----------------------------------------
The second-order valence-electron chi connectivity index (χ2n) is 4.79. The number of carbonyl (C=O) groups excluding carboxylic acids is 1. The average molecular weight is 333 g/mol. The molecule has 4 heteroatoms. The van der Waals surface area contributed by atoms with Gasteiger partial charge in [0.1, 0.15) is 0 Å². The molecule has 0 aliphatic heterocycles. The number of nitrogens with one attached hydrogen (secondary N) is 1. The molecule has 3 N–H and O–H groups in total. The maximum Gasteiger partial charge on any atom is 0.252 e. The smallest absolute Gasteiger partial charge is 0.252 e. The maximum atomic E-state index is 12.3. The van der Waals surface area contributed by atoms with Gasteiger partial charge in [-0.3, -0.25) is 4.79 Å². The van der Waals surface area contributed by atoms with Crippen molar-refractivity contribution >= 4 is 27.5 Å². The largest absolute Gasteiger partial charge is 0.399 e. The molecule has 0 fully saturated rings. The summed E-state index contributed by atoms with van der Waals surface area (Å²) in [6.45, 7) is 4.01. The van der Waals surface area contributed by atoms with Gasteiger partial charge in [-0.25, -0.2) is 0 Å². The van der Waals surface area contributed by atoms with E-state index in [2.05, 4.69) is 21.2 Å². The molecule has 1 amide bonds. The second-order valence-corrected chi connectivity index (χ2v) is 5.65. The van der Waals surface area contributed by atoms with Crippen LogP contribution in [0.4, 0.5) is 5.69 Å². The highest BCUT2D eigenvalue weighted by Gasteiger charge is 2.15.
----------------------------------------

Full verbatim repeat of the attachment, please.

The second-order valence-electron chi connectivity index (χ2n) is 4.79. The number of carbonyl (C=O) groups excluding carboxylic acids is 1. The average molecular weight is 333 g/mol. The molecule has 4 heteroatoms. The van der Waals surface area contributed by atoms with Gasteiger partial charge in [0.1, 0.15) is 0 Å². The molecule has 0 aliphatic heterocycles. The number of nitrogens with one attached hydrogen (secondary N) is 1. The molecule has 3 N–H and O–H groups in total. The maximum Gasteiger partial charge on any atom is 0.252 e. The smallest absolute Gasteiger partial charge is 0.252 e. The maximum atomic E-state index is 12.3. The van der Waals surface area contributed by atoms with Gasteiger partial charge in [-0.3, -0.25) is 4.79 Å². The van der Waals surface area contributed by atoms with Crippen molar-refractivity contribution >= 4 is 27.5 Å². The largest absolute Gasteiger partial charge is 0.399 e. The molecule has 0 fully saturated rings. The summed E-state index contributed by atoms with van der Waals surface area (Å²) in [6.45, 7) is 4.01. The van der Waals surface area contributed by atoms with Gasteiger partial charge in [-0.25, -0.2) is 0 Å². The van der Waals surface area contributed by atoms with E-state index in [2.05, 4.69) is 21.2 Å². The molecule has 1 amide bonds. The second-order valence-corrected chi connectivity index (χ2v) is 5.65. The van der Waals surface area contributed by atoms with Crippen LogP contribution in [0.4, 0.5) is 5.69 Å². The highest BCUT2D eigenvalue weighted by Gasteiger charge is 2.15.